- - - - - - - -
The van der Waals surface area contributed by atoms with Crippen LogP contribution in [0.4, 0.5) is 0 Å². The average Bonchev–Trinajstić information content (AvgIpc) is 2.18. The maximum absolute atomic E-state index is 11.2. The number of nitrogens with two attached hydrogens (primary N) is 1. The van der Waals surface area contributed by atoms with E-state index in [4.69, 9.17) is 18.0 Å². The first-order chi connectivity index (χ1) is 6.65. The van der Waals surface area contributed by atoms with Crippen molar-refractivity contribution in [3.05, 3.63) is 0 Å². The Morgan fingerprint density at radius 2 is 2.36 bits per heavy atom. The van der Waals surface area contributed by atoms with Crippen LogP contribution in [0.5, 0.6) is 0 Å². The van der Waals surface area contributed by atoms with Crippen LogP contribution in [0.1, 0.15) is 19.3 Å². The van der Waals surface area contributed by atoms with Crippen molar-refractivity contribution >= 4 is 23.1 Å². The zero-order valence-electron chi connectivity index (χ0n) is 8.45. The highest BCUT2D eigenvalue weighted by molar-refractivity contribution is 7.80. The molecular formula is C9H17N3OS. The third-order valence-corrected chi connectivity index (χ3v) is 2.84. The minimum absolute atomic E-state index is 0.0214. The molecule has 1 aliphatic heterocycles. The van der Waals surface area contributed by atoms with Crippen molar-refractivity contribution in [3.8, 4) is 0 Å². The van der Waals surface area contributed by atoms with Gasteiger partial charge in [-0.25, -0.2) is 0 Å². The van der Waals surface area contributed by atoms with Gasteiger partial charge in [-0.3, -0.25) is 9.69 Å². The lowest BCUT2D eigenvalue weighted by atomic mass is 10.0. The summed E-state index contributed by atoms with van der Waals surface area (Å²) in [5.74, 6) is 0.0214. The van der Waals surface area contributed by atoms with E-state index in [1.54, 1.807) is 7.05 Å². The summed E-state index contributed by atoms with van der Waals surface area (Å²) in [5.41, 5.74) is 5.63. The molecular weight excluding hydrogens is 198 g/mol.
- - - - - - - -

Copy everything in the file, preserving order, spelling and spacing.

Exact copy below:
The van der Waals surface area contributed by atoms with Crippen LogP contribution in [0.4, 0.5) is 0 Å². The average Bonchev–Trinajstić information content (AvgIpc) is 2.18. The maximum absolute atomic E-state index is 11.2. The number of nitrogens with two attached hydrogens (primary N) is 1. The van der Waals surface area contributed by atoms with E-state index in [4.69, 9.17) is 18.0 Å². The first-order chi connectivity index (χ1) is 6.65. The van der Waals surface area contributed by atoms with Crippen molar-refractivity contribution in [3.05, 3.63) is 0 Å². The Morgan fingerprint density at radius 2 is 2.36 bits per heavy atom. The van der Waals surface area contributed by atoms with Crippen LogP contribution in [0.5, 0.6) is 0 Å². The van der Waals surface area contributed by atoms with Crippen LogP contribution in [0.1, 0.15) is 19.3 Å². The van der Waals surface area contributed by atoms with Crippen molar-refractivity contribution >= 4 is 23.1 Å². The zero-order valence-electron chi connectivity index (χ0n) is 8.45. The highest BCUT2D eigenvalue weighted by molar-refractivity contribution is 7.80. The molecular formula is C9H17N3OS. The third-order valence-corrected chi connectivity index (χ3v) is 2.84. The minimum absolute atomic E-state index is 0.0214. The molecule has 1 aliphatic heterocycles. The van der Waals surface area contributed by atoms with Crippen molar-refractivity contribution in [3.8, 4) is 0 Å². The van der Waals surface area contributed by atoms with Gasteiger partial charge in [-0.25, -0.2) is 0 Å². The van der Waals surface area contributed by atoms with Gasteiger partial charge in [-0.3, -0.25) is 9.69 Å². The lowest BCUT2D eigenvalue weighted by atomic mass is 10.0. The summed E-state index contributed by atoms with van der Waals surface area (Å²) in [5.74, 6) is 0.0214. The van der Waals surface area contributed by atoms with E-state index in [1.54, 1.807) is 7.05 Å². The summed E-state index contributed by atoms with van der Waals surface area (Å²) in [5.41, 5.74) is 5.63. The molecular weight excluding hydrogens is 198 g/mol.